"The only reason for time is so that everything doesn't happen at once."
"I got all the time that I need to kill."
~The Beastie Boys
My boss man recently decided that we all had to start using a time clock. Before we were on the honor system-- going about the work week in a very casual, almost Scandinavian fashion. True, people may or may not have been flubbing their hours. Whatever. Who am I to judge? Everyone got their work done. Why must we be inconvenienced by the technicalities of the when's and the how long's it took to complete said work? What does it matter? Why must I have yet another thing to log in and out of each day? Why are Americans so obsessed with details and seconds? What does an extra ten minutes here and there really mean? Can't we all get paid by the job and not by the hour? Clearly the introduction of the time clock is making me trip out about the heaviness of time and the bullshit of work even more than usual.
Much like capitalism, time is just one of those things I've never been able to get a handle on. I even briefly took a course at my liberal arts school that explored "time and space." In this class -----inhale-------we mulled over the religious, scientific, and philosophical aspects of time--------exhale----- What is time? A number of repetitions? Counting? Periodic motions? A sequence of events? Linear intervals in space? What's space? If space is infinite, how can there be linear anything? How can we even measure such a thing? What's infinity, man? Existential meltdowns would ensue as great scholars and inquisitive stoners would try to come up with some sort of universal definition. Ironically enough, not one person in this class wore a watch but we all managed to show up for a "limited period of intervals in space" each week.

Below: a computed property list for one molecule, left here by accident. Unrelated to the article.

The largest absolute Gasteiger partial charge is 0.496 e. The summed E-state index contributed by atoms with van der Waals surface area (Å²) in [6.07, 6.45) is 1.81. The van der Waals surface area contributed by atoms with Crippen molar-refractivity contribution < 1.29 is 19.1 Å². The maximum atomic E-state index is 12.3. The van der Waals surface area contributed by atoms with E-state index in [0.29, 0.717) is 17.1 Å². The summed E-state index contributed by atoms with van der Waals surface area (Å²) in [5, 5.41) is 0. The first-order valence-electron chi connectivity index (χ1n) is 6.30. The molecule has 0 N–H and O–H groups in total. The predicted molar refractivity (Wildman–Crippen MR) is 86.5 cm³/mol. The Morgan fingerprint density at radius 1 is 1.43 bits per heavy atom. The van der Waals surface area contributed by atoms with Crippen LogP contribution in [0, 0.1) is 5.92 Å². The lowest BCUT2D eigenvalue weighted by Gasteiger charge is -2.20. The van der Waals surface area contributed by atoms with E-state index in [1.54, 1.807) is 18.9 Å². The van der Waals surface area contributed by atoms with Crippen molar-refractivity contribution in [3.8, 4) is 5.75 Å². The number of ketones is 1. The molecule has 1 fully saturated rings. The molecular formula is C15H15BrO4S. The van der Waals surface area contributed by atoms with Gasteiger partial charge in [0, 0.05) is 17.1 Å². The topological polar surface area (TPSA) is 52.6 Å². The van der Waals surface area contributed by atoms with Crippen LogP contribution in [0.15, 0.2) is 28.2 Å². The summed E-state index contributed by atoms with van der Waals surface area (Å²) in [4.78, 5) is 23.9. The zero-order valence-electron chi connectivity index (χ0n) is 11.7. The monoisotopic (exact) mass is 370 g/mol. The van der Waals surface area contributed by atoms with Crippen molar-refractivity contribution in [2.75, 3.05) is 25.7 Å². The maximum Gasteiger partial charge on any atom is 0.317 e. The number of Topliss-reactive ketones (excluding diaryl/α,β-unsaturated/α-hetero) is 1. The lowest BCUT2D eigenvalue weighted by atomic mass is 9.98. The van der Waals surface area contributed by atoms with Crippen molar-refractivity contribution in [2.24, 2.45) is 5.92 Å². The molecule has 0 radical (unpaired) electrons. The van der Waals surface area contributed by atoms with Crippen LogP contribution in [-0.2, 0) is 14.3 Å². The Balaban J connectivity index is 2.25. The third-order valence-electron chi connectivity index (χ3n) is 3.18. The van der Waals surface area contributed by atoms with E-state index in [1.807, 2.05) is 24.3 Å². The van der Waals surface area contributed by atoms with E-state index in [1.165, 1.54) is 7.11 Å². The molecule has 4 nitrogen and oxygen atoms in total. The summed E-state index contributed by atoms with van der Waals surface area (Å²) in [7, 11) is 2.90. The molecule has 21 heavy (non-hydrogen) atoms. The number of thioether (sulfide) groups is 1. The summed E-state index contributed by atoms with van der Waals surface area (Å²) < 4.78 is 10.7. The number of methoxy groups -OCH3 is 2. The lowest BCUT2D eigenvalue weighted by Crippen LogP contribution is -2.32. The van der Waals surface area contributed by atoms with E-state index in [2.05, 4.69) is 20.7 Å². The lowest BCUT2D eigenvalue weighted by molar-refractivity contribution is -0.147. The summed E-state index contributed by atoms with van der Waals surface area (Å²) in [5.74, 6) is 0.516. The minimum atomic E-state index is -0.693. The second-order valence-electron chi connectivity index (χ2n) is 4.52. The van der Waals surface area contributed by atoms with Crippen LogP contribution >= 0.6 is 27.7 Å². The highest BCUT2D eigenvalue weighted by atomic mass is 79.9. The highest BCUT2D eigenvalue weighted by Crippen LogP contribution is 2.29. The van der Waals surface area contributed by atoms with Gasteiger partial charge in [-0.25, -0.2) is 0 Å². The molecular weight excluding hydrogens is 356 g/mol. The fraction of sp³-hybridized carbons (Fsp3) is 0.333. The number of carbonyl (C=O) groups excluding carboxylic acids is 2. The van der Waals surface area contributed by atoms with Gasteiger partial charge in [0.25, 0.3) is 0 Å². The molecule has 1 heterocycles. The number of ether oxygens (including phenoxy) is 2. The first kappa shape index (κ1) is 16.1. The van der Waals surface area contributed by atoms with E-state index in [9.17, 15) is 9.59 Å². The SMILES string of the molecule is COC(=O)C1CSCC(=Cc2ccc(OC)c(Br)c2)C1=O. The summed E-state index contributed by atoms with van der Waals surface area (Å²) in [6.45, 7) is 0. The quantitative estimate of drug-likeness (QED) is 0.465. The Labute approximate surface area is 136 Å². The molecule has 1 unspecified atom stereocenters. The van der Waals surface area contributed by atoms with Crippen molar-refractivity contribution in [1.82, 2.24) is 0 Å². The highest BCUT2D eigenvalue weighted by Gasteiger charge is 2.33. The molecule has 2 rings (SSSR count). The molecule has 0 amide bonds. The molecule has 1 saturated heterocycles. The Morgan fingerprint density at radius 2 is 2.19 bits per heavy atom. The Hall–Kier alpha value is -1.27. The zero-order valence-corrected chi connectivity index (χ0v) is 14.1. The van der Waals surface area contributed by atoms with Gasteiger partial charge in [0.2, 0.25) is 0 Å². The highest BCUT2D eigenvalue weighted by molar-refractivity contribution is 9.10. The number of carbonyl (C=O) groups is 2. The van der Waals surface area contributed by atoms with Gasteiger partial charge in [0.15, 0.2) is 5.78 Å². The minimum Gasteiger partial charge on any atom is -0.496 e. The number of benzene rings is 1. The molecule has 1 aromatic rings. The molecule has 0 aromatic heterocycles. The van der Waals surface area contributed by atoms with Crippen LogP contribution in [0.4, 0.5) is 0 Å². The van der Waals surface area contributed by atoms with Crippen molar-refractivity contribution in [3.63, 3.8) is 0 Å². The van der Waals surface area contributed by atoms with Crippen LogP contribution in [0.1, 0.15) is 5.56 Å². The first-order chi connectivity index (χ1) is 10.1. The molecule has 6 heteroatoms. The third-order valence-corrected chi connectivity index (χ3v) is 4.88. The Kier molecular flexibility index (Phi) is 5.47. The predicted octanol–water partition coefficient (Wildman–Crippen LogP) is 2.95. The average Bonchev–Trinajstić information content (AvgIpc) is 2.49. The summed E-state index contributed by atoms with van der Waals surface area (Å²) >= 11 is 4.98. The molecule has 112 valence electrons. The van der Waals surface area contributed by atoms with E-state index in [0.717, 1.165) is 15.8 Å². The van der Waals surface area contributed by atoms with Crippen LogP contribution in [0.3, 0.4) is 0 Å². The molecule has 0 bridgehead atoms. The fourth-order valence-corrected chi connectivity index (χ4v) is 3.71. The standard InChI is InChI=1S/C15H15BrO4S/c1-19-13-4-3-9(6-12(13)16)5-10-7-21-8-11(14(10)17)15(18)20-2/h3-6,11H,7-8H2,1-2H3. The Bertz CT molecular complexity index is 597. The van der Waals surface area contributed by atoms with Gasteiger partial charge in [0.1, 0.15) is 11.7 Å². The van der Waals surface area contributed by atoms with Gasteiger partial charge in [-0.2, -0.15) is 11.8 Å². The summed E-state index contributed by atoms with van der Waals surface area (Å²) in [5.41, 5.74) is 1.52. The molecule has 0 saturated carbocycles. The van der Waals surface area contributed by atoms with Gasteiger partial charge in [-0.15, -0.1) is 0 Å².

To make things even more troubling, this class was taught in San Francisco - a city where January feels like August feels like May feels like October. I lived there for nearly a decade and never knew what time of the year it was. Nobody did. Birthdays were missed/forgotten. Shows were never when you thought they were going to be. Holidays were a blur. I never had any idea when Christmas was coming except for the changes in window displays. When I look back, it just feels like it was 1996 forever. Nobody aged either -- well at least not in the ways our friends on the East Coast aged. Was it because there was no emphasis on seasons passing? Was it our leisurely lifestyle? Was our lifestyle so leisurely because we never knew what time of the year it was? Was it just because everyone was stoned and had nowhere to be? There's no such thing as time when you're going nowhere and doing a whole lot of nothing.